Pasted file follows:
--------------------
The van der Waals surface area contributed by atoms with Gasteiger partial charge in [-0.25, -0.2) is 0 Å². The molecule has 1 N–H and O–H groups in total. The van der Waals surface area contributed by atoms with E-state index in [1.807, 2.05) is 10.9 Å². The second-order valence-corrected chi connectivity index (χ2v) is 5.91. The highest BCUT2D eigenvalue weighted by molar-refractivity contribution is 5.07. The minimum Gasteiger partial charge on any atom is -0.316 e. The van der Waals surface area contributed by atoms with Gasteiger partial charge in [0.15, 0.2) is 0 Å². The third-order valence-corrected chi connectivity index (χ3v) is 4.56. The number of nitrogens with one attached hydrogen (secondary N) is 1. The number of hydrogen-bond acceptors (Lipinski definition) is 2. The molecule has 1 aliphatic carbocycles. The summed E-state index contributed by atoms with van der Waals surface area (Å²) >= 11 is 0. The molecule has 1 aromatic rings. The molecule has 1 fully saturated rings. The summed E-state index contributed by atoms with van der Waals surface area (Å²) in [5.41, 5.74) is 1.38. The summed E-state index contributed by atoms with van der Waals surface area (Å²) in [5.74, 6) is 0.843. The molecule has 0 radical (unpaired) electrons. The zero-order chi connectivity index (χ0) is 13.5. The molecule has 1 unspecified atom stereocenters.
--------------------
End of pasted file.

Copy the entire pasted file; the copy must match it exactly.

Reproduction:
The van der Waals surface area contributed by atoms with Gasteiger partial charge in [-0.25, -0.2) is 0 Å². The molecule has 1 N–H and O–H groups in total. The van der Waals surface area contributed by atoms with E-state index in [1.807, 2.05) is 10.9 Å². The second-order valence-corrected chi connectivity index (χ2v) is 5.91. The highest BCUT2D eigenvalue weighted by molar-refractivity contribution is 5.07. The minimum Gasteiger partial charge on any atom is -0.316 e. The van der Waals surface area contributed by atoms with Gasteiger partial charge in [0.15, 0.2) is 0 Å². The third-order valence-corrected chi connectivity index (χ3v) is 4.56. The number of nitrogens with one attached hydrogen (secondary N) is 1. The number of hydrogen-bond acceptors (Lipinski definition) is 2. The molecule has 1 aliphatic carbocycles. The summed E-state index contributed by atoms with van der Waals surface area (Å²) >= 11 is 0. The molecule has 1 aromatic rings. The molecule has 1 fully saturated rings. The summed E-state index contributed by atoms with van der Waals surface area (Å²) in [5.41, 5.74) is 1.38. The summed E-state index contributed by atoms with van der Waals surface area (Å²) in [5.74, 6) is 0.843. The molecule has 0 radical (unpaired) electrons. The zero-order chi connectivity index (χ0) is 13.5. The molecule has 1 unspecified atom stereocenters.